In the world of Android, things can move pretty fast.
Case in point: Just weeks ago, Google took the wraps off of Android Gingerbread, the latest and greatest version of its mobile operating system. Aside from the newly launched Samsung Nexus S device, no phone even has the software yet -- heck, plenty of users are still waiting for the Android 2.2 upgrade -- but that's not stopping people from looking even further ahead.
They're looking, of course, toward Honeycomb -- the next major stop on Google's Android development track. All signs point to Honeycomb bringing some significant changes to the Android OS; if everything goes as expected, it'll be the first version of Android to be fully optimized for tablets. And if a report published this week is correct, it'll make its way into the world in March.
Android 3.0: The March Release Rumor
The new Honeycomb release rumor comes from Taiwanese newspaper Digitimes. In the middle of a story about upcoming tablet PCs, Digitimes nonchalantly mentions a launch date for Android 3.0, which many people believe will be Honeycomb's official version number. (That belief may or may not be correct, incidentally; some folks think Honeycomb will end up being Android 2.4. Google thus far hasn't given any official indication one way or the other.)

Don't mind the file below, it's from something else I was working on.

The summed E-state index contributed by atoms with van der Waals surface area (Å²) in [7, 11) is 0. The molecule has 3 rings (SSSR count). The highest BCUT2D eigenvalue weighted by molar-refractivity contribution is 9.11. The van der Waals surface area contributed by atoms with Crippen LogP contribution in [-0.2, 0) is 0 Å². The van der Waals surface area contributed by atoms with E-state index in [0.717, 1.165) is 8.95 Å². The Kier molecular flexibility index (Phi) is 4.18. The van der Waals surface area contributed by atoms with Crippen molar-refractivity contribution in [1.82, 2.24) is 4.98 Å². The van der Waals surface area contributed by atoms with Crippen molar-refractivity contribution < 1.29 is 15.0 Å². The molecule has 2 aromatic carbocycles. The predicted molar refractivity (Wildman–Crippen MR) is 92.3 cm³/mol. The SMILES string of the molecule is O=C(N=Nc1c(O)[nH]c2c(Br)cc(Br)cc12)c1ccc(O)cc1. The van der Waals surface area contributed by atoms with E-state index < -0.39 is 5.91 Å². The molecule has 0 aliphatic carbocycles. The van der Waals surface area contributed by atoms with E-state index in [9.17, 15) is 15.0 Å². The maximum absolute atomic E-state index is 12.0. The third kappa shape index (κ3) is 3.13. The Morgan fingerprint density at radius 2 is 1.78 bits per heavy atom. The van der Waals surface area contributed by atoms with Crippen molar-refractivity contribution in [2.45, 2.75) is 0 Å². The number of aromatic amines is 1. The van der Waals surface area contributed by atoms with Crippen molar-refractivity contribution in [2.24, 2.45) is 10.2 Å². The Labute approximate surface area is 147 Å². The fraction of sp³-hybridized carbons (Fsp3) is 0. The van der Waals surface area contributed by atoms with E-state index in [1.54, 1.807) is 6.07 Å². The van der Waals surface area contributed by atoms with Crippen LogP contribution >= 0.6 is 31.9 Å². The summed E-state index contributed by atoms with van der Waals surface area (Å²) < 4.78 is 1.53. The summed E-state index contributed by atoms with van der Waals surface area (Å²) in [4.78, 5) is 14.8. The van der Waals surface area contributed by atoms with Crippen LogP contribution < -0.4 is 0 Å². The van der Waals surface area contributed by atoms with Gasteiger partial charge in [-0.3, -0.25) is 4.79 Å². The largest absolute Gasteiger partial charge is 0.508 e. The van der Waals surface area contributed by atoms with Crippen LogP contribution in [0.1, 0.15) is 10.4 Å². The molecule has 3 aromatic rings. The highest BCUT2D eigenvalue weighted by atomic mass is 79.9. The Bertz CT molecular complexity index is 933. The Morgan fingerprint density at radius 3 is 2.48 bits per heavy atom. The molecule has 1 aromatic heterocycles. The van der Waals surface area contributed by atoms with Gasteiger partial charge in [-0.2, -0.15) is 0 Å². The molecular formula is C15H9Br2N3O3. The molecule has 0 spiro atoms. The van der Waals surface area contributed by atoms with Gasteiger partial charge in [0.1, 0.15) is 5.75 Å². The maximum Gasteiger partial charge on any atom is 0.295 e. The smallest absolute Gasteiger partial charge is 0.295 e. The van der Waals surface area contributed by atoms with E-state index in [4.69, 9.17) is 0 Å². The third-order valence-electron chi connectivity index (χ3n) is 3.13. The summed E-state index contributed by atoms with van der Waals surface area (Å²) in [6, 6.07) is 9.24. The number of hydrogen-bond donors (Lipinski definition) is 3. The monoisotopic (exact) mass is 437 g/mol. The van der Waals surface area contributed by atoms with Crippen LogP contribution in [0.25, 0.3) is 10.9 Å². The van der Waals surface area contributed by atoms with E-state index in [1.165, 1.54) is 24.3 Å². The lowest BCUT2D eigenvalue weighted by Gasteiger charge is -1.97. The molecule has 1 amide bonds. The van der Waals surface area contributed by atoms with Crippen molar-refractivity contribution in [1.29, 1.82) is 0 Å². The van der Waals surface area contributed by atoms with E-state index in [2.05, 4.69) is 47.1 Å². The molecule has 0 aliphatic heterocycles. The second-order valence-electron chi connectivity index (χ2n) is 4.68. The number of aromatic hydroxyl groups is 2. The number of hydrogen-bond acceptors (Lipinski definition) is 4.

Digitimes' specific statement: "MSI is ... prepared to sell an Nvidia Tegra 2-based model in April or May after Google releases Android 3.0 in March."
So does Digitimes know something we don't? Maybe -- but I wouldn't place any wagers on it. The publication has a history of publishing tech-oriented rumors. Sometimes it's right on the money, but often, its predictions prove to be wrong.
That said, Google has confirmed that Honeycomb's coming in 2011, and an arrival sometime within the first quarter seems like a fairly safe bet. Marketing's already underway for an upcoming Motorola Android tablet, and the promotional materials make it quite clear that Honeycomb will be part of the equation. Motorola says the tablet will be unveiled at the Consumer Electronics Show in January; there's no telling, however, when it'll actually go on sale.
Remember, too: We've seen a prototype of a Motorola tablet up and running. Google Android chief Andy Rubin demoed the device during a mobile conference in San Francisco earlier this month. The tablet had virtual on-screen buttons in place of the hardware controls typically seen on Android phones. It was also capable of running multiple side-by-side application panes to take advantage of the larger screen space. One would imagine that the product Moto's introducing in January will be pretty darn similar.
The good news: January isn't far away. Odds are, we'll have some firm answers about Motorola's tablet -- and thus also Google's plans for Android -- very soon.